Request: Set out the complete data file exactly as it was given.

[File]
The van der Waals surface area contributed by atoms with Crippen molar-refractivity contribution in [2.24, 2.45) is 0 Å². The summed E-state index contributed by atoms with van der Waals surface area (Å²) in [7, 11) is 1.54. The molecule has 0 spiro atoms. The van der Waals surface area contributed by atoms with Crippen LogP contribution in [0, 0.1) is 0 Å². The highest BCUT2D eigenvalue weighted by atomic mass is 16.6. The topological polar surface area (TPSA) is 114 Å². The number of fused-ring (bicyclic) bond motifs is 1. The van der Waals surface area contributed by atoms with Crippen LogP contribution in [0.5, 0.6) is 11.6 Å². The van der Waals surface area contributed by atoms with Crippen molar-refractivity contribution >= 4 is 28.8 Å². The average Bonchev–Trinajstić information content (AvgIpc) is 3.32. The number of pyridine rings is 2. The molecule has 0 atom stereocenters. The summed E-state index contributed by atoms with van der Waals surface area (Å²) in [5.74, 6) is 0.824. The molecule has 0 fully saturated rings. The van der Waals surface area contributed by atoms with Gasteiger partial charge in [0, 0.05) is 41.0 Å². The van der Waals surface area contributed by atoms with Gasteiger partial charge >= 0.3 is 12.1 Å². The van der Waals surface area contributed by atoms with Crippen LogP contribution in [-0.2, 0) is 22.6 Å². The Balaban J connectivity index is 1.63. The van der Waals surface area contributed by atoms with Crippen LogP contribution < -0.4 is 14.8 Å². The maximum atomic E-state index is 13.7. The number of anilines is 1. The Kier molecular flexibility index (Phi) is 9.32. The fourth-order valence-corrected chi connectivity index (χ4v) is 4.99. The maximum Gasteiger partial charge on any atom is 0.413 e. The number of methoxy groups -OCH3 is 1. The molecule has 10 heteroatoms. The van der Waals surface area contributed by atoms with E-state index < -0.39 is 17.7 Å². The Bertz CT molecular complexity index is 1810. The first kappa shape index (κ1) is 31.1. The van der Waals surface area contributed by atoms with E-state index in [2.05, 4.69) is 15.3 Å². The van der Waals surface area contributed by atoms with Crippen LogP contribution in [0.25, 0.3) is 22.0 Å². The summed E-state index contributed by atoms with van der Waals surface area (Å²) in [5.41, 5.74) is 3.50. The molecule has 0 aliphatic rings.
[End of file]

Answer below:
The van der Waals surface area contributed by atoms with Crippen molar-refractivity contribution in [2.24, 2.45) is 0 Å². The summed E-state index contributed by atoms with van der Waals surface area (Å²) in [7, 11) is 1.54. The molecule has 0 spiro atoms. The van der Waals surface area contributed by atoms with Crippen LogP contribution in [0, 0.1) is 0 Å². The highest BCUT2D eigenvalue weighted by atomic mass is 16.6. The topological polar surface area (TPSA) is 114 Å². The number of fused-ring (bicyclic) bond motifs is 1. The van der Waals surface area contributed by atoms with Crippen LogP contribution in [0.5, 0.6) is 11.6 Å². The van der Waals surface area contributed by atoms with Crippen molar-refractivity contribution >= 4 is 28.8 Å². The average Bonchev–Trinajstić information content (AvgIpc) is 3.32. The number of pyridine rings is 2. The molecule has 0 atom stereocenters. The summed E-state index contributed by atoms with van der Waals surface area (Å²) in [5.74, 6) is 0.824. The molecule has 0 fully saturated rings. The van der Waals surface area contributed by atoms with Gasteiger partial charge in [0, 0.05) is 41.0 Å². The van der Waals surface area contributed by atoms with Gasteiger partial charge >= 0.3 is 12.1 Å². The van der Waals surface area contributed by atoms with Crippen LogP contribution in [-0.2, 0) is 22.6 Å². The Balaban J connectivity index is 1.63. The van der Waals surface area contributed by atoms with Crippen LogP contribution < -0.4 is 14.8 Å². The maximum atomic E-state index is 13.7. The number of anilines is 1. The Kier molecular flexibility index (Phi) is 9.32. The fourth-order valence-corrected chi connectivity index (χ4v) is 4.99. The maximum Gasteiger partial charge on any atom is 0.413 e. The number of methoxy groups -OCH3 is 1. The molecule has 10 heteroatoms. The van der Waals surface area contributed by atoms with E-state index < -0.39 is 17.7 Å². The Bertz CT molecular complexity index is 1810. The first kappa shape index (κ1) is 31.1. The van der Waals surface area contributed by atoms with E-state index in [2.05, 4.69) is 15.3 Å². The van der Waals surface area contributed by atoms with Crippen LogP contribution in [0.25, 0.3) is 22.0 Å². The summed E-state index contributed by atoms with van der Waals surface area (Å²) in [5.41, 5.74) is 3.50. The molecule has 0 aliphatic rings.